Let me paint a picture: Cozied up with a cup of coffee, you’re feeling optimistic about your day and that to-do list to your left. After sifting through a few emails, you come across one that makes you pause. You read it again and it’s clear—it’s just plain mean. You’re not sure if they intended to sound like a jerk or just didn’t express their thoughts well. Granted, it doesn’t matter. The damage is done.
Unfortunately, I’ve come to the conclusion that this is now a fairly universal experience—across all industries and jobs. Even worse, I think it’ll become more and more common as we rely on email more and more for daily communication. Sad, but true.
So… should we sulk in the corner? Throw our computers against a brick wall? Nope. Take a deep breath and follow my lead:
- Take some time to cool off. It’s only natural to want to strike back as soon as possible. Receiving a terrible email gives you a surge of adrenaline, after all. Remember, however, that email lasts forever. Take a walk down the hallway or finish another task. Never write while your blood’s boiling.
- Take the high road. How can you do this? As painful as it may be, thank them. Write an email that thanks them for their feedback. Then ask to speak over the phone or in person. Don’t apologize—you’re not in the wrong. Just set up the next conversation as professionally as possible.
- Hi Clara, Thanks for bringing this to my attention. I really want to get to the bottom of it. Can I call you sometime this afternoon? Let me know when’s best for you. Thanks, B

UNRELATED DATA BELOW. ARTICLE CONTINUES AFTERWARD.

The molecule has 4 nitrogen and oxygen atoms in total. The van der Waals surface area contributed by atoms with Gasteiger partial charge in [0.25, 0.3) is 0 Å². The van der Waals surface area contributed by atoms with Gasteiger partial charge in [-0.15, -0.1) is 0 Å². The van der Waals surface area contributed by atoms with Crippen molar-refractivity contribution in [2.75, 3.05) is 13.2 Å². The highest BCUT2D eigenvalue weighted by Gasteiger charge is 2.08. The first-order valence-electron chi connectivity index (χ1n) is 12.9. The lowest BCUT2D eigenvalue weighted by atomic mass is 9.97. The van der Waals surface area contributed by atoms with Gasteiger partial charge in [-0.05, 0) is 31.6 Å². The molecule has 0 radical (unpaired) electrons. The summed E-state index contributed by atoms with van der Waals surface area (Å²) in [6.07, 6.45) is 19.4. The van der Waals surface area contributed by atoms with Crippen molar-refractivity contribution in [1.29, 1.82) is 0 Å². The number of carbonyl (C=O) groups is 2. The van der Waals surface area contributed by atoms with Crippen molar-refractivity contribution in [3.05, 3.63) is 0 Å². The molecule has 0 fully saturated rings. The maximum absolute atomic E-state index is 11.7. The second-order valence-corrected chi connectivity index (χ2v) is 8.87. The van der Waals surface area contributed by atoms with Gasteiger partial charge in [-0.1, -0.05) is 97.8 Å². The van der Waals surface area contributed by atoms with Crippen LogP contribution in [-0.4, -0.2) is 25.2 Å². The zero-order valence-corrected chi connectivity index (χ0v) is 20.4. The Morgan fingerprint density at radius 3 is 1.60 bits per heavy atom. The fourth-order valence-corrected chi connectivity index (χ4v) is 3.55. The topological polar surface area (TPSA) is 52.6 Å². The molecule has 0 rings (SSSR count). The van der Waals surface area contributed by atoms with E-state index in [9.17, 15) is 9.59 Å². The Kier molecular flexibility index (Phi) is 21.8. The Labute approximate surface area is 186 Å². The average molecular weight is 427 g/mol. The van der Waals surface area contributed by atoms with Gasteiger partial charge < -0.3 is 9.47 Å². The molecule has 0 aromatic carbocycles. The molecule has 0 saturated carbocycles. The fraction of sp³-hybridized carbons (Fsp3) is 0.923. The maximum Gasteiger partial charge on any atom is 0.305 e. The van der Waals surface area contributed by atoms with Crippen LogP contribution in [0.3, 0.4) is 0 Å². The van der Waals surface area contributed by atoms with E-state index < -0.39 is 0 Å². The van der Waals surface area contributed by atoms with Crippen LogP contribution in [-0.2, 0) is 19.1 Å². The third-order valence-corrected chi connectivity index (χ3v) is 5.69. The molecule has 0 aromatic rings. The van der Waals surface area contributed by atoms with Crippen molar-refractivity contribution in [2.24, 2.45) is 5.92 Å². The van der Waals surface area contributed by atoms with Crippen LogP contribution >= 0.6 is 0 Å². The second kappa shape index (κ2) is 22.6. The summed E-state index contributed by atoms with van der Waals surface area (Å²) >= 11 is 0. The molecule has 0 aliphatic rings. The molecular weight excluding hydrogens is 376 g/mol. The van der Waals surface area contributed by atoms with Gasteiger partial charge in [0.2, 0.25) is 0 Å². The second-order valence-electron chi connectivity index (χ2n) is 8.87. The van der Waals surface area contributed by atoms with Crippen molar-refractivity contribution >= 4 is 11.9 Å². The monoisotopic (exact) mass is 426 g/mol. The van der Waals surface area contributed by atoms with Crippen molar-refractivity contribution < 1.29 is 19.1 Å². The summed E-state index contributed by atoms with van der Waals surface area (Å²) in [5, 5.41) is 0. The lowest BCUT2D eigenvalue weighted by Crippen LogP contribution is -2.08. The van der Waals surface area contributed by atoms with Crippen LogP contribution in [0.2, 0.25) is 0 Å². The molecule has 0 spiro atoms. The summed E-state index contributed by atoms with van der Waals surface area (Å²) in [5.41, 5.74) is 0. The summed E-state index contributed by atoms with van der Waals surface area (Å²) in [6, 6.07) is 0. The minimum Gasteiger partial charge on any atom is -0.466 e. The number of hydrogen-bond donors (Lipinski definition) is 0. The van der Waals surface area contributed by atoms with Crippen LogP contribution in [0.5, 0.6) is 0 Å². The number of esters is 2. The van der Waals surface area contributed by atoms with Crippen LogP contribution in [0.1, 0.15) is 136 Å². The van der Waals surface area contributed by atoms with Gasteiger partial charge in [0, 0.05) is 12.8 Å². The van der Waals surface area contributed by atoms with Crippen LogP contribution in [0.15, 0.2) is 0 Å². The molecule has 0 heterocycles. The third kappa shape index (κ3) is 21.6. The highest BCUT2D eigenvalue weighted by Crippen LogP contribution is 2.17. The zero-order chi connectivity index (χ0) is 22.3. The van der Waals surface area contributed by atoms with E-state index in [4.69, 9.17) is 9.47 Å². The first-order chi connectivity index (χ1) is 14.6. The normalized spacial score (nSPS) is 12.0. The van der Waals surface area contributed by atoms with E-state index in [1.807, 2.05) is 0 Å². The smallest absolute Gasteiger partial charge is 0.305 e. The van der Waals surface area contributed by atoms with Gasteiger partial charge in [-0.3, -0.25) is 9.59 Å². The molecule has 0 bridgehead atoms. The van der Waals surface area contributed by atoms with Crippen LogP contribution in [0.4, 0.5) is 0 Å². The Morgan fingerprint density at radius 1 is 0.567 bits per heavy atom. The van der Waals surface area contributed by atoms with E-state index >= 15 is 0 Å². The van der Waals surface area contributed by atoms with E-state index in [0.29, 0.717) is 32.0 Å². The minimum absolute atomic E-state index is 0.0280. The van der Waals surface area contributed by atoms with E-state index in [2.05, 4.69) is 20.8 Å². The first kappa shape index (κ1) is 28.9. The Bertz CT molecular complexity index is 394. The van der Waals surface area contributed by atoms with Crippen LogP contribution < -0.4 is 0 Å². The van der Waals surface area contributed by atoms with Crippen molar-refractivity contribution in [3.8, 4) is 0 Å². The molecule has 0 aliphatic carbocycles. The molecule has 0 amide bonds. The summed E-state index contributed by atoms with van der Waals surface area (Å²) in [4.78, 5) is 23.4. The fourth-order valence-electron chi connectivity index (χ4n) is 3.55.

- Talk about the email. When you’re speaking or face to face, it’s more than likely that the conversation will be much smoother and amicable than over email. Try to take charge of this conversation, if possible, to discuss the miscommunication or problem at hand.
- Your email implied you were upset by this. What can I do to make things run more smoothly?
- There’s a miscommunication. Let’s resolve it now.
- Address the rude emails directly, if necessary. You may want to speak to your colleague directly if his or her emails are consistently rude. You can even suggest that he or she sets up a time to speak when issues arise, instead of emailing you.
Keep in mind, rude emails usually have more to do with the person writing them—his or her stress level, uncertainties, etc.—and not about you or your work. While this certainly doesn’t excuse their behavior, remembering this helps to not take rude emails so personally.
How do you respond to rude emails? Do you think they’re an unfortunate byproduct of doing business in the digital age?